Take the 2-minute tour ×
Stack Overflow is a question and answer site for professional and enthusiast programmers. It's 100% free.

Thread number (id) increments when thread is terminated and a new thread created. Does Java 7 just enjoy incrementing numbers or am I doing something wrong?

I'm building a service application using Java 7 that creates a new thread when a connection is made and then services the connection. When the service receives a close message, it drops out of a loop and allows completion of the code in the thread. Thus, the thread's life is supposedly terminated, as I understand it (just like any instance object). Java 7 doesn't use a Thread.stop() or Thread.destroy() or any such thing. (Not since v5 I think.)

I have an interface with buttons for "Open Connection", "Close Connection", and "Send Message" and corresponding println statements in the thread so I can see what's happening. One of the variables I print out is Thread.currentThread(). When I open the first connection, the currentThread() is Thread[Thread-0,5,main]. I close the connection and get the message out of loop indicating that Thread[Thread-0,5,main] is terminating.

OK, so now it's back to square one, right? No threads.

I click to connect again and and enter Thread[Thread-1,5,main]. See that? "Thread-1" instead of "Thread-0". Each time I do it, the number goes up by 1.

(Side question if it's not too much trouble. What's the "5,main" mean?)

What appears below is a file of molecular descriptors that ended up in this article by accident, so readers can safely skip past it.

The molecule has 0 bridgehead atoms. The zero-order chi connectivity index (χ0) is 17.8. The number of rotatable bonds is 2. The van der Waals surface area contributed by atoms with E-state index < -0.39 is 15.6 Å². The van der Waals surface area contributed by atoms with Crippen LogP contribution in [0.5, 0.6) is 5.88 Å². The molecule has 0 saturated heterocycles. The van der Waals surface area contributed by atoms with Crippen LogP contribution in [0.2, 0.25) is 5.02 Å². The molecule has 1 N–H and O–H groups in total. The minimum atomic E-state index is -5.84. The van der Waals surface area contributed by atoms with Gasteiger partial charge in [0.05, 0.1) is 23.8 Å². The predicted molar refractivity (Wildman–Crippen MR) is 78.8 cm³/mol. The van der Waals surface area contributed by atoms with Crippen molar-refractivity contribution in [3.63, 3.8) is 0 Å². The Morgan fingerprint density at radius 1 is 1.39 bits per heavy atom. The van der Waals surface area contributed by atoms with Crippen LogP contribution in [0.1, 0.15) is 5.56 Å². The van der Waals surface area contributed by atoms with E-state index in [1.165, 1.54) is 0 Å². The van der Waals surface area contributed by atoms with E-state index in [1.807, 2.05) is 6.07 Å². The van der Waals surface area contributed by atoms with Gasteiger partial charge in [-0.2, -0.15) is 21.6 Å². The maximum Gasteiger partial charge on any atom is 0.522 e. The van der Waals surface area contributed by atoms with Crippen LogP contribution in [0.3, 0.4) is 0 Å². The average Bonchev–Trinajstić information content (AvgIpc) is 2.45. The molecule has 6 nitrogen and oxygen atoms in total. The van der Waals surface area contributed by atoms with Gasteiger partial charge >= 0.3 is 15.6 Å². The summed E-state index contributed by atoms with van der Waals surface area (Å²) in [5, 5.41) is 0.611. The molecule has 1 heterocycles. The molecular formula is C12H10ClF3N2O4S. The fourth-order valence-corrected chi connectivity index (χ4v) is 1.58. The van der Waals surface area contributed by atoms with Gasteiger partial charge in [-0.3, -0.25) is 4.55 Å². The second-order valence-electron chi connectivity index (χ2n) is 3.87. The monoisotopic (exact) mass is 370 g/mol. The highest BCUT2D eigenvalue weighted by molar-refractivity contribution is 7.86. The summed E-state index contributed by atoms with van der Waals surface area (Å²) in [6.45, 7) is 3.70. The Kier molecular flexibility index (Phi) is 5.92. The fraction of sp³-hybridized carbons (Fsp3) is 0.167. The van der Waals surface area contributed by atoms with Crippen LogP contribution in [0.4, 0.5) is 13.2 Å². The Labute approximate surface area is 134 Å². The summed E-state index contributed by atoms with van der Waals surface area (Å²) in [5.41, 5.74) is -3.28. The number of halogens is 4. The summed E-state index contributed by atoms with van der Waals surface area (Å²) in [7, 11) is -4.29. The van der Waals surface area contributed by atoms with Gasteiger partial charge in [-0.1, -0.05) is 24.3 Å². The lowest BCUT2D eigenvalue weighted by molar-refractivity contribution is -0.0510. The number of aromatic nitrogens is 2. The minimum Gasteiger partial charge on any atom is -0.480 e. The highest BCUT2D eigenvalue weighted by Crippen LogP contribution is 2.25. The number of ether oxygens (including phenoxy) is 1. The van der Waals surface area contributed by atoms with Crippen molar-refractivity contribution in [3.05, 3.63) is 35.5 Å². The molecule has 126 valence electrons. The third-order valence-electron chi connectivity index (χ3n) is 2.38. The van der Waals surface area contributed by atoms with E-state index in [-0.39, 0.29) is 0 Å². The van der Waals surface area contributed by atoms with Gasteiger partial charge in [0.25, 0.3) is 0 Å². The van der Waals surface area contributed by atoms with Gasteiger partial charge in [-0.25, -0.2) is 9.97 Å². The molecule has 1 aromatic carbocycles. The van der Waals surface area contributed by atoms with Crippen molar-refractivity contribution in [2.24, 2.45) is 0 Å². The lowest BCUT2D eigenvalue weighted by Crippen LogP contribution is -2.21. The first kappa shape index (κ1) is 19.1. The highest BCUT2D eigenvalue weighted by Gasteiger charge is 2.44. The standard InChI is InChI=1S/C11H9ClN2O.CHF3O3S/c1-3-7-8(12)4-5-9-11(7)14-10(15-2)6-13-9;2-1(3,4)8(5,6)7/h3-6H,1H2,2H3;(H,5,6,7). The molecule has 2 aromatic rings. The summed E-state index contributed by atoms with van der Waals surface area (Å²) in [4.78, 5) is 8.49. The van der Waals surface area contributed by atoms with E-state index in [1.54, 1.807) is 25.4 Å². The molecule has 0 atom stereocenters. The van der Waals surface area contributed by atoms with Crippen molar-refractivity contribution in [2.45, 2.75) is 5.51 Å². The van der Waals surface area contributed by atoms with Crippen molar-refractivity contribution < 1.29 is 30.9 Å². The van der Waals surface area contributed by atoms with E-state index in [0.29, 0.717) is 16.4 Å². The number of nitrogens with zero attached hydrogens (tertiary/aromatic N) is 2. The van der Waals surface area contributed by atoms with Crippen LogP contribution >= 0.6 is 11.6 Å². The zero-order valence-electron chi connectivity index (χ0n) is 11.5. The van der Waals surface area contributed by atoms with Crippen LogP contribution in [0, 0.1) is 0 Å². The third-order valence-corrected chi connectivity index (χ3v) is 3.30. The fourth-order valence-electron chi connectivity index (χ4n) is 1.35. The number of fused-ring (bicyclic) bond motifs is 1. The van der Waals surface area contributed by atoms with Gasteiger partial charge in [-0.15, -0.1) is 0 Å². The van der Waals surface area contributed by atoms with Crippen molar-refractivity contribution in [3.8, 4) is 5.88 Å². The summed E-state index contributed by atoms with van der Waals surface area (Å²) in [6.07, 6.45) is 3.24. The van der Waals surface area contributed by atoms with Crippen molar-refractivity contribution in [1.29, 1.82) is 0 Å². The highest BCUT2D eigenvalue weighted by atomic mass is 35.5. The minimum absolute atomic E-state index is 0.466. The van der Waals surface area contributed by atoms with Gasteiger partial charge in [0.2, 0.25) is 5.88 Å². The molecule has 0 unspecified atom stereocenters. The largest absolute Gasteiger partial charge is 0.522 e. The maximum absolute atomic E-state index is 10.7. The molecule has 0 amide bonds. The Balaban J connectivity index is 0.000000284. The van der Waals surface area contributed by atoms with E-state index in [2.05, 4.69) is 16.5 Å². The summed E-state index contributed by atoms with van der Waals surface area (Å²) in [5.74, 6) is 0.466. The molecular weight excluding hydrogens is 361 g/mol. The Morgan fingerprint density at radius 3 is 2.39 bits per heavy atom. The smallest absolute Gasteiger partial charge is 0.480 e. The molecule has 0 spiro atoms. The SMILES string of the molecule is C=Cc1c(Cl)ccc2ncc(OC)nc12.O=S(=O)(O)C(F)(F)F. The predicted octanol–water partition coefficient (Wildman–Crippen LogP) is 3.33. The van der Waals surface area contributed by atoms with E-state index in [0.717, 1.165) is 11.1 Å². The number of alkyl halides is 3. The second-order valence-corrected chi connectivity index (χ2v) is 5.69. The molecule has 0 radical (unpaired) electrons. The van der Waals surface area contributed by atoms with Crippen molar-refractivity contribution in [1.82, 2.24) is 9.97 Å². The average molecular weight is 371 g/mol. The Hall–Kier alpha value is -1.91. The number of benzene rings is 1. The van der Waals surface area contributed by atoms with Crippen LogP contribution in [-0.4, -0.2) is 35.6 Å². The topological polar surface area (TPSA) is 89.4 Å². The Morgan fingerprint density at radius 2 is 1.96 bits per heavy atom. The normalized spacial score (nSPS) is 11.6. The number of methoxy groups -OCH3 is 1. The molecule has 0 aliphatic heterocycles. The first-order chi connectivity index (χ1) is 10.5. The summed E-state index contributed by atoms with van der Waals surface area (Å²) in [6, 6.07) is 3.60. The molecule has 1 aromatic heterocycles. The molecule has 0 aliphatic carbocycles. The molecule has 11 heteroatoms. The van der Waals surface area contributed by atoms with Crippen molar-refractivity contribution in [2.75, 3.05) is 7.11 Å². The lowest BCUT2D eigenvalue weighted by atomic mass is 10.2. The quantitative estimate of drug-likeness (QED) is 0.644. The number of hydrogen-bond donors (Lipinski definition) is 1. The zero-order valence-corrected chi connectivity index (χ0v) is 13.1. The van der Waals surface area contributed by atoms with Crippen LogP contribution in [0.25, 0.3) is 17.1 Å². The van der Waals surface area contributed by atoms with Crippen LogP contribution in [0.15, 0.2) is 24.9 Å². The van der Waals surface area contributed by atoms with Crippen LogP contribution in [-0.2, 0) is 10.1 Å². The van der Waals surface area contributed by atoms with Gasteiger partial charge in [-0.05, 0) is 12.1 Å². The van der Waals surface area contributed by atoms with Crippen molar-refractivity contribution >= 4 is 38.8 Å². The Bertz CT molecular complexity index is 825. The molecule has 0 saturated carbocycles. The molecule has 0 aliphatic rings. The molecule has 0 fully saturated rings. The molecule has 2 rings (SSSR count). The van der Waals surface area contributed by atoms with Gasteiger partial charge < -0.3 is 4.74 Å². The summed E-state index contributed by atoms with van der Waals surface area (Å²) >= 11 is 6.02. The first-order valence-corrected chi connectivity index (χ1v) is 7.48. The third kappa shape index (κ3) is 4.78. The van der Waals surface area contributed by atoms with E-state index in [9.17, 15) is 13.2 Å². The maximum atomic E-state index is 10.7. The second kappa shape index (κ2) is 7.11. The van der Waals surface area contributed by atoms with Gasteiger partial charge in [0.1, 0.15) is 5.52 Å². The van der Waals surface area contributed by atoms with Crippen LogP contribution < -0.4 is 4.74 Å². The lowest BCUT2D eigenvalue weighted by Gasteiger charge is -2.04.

Commentary re: thread stop: Why are Thread.stop, Thread.suspend and Thread.resume Deprecated?.

share|improve this question

3 Answers 3

up vote 2 down vote accepted


0 : id

5 : priority

main : name

thread id is long; if we create a million threads a second, after 300 thousand years, id will overflow.

share|improve this answer

The number you refer doesn't mean the current number of threads running... Thread-"n" is just an auto-generated number used when you don't explicitly provide a name to the thread. Each Thread instance you create without a name, will have it's n incremented by 1. This number is just used to identify a thread instance.

However, if you use a thread pool, the task you submitted to execution might run in a thread that was previously used for other tasks.

Also, this is nothing particular of Java 7. Java 6 had exactly the same behaviour (and I suspect also the previous versions).

share|improve this answer
Thanks. And hey - rejoice! I now have enough points to vote your answer up. Do you know what the "5,main" means? –  Roger F. Gay Sep 2 '11 at 16:38
Although I think this means the thread id will be like the number of hamburgers sold at McDonald's. Hope they're at least using BigInteger. –  Roger F. Gay Sep 2 '11 at 16:41
I suspect the "5, main" suffix must be the appended by who created (or maintains) the thread. –  bruno conde Sep 2 '11 at 16:48

Thread number (id) increments when thread is terminated


and a new thread created.


share|improve this answer
Thanks for the clarification. I can see I hadn't actually thought about that when writing the question. –  Roger F. Gay Sep 26 '11 at 19:46

Your Answer


By posting your answer, you agree to the privacy policy and terms of service.

Not the answer you're looking for? Browse other questions tagged or ask your own question.